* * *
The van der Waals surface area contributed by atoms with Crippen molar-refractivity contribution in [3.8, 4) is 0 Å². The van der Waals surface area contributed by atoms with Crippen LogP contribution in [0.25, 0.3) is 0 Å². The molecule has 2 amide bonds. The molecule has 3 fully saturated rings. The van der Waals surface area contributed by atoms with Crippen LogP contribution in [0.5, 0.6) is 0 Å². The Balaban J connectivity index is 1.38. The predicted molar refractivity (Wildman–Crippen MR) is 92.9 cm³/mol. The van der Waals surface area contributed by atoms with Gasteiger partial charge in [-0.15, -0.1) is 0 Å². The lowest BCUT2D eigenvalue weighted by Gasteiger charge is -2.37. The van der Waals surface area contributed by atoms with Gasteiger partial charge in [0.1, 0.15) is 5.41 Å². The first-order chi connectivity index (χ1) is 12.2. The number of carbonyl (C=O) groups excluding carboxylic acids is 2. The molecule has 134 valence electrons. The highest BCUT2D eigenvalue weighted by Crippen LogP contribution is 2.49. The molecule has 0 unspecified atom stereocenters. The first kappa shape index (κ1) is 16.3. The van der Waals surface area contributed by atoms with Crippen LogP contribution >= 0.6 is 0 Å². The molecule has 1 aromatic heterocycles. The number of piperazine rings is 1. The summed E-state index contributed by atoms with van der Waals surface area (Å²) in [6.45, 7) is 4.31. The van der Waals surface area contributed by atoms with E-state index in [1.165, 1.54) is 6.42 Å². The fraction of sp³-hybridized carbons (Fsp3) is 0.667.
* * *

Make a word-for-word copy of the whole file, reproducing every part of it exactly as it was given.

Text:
The van der Waals surface area contributed by atoms with Crippen molar-refractivity contribution in [3.8, 4) is 0 Å². The van der Waals surface area contributed by atoms with Crippen LogP contribution in [0.25, 0.3) is 0 Å². The molecule has 2 amide bonds. The molecule has 3 fully saturated rings. The van der Waals surface area contributed by atoms with Crippen LogP contribution in [0.5, 0.6) is 0 Å². The Balaban J connectivity index is 1.38. The predicted molar refractivity (Wildman–Crippen MR) is 92.9 cm³/mol. The van der Waals surface area contributed by atoms with Gasteiger partial charge in [-0.15, -0.1) is 0 Å². The lowest BCUT2D eigenvalue weighted by Gasteiger charge is -2.37. The van der Waals surface area contributed by atoms with Gasteiger partial charge in [0.1, 0.15) is 5.41 Å². The first-order chi connectivity index (χ1) is 12.2. The number of carbonyl (C=O) groups excluding carboxylic acids is 2. The molecule has 134 valence electrons. The highest BCUT2D eigenvalue weighted by Crippen LogP contribution is 2.49. The molecule has 0 unspecified atom stereocenters. The first kappa shape index (κ1) is 16.3. The van der Waals surface area contributed by atoms with Crippen LogP contribution >= 0.6 is 0 Å². The molecule has 1 aromatic heterocycles. The number of piperazine rings is 1. The summed E-state index contributed by atoms with van der Waals surface area (Å²) in [6.45, 7) is 4.31. The van der Waals surface area contributed by atoms with E-state index in [1.165, 1.54) is 6.42 Å². The fraction of sp³-hybridized carbons (Fsp3) is 0.667.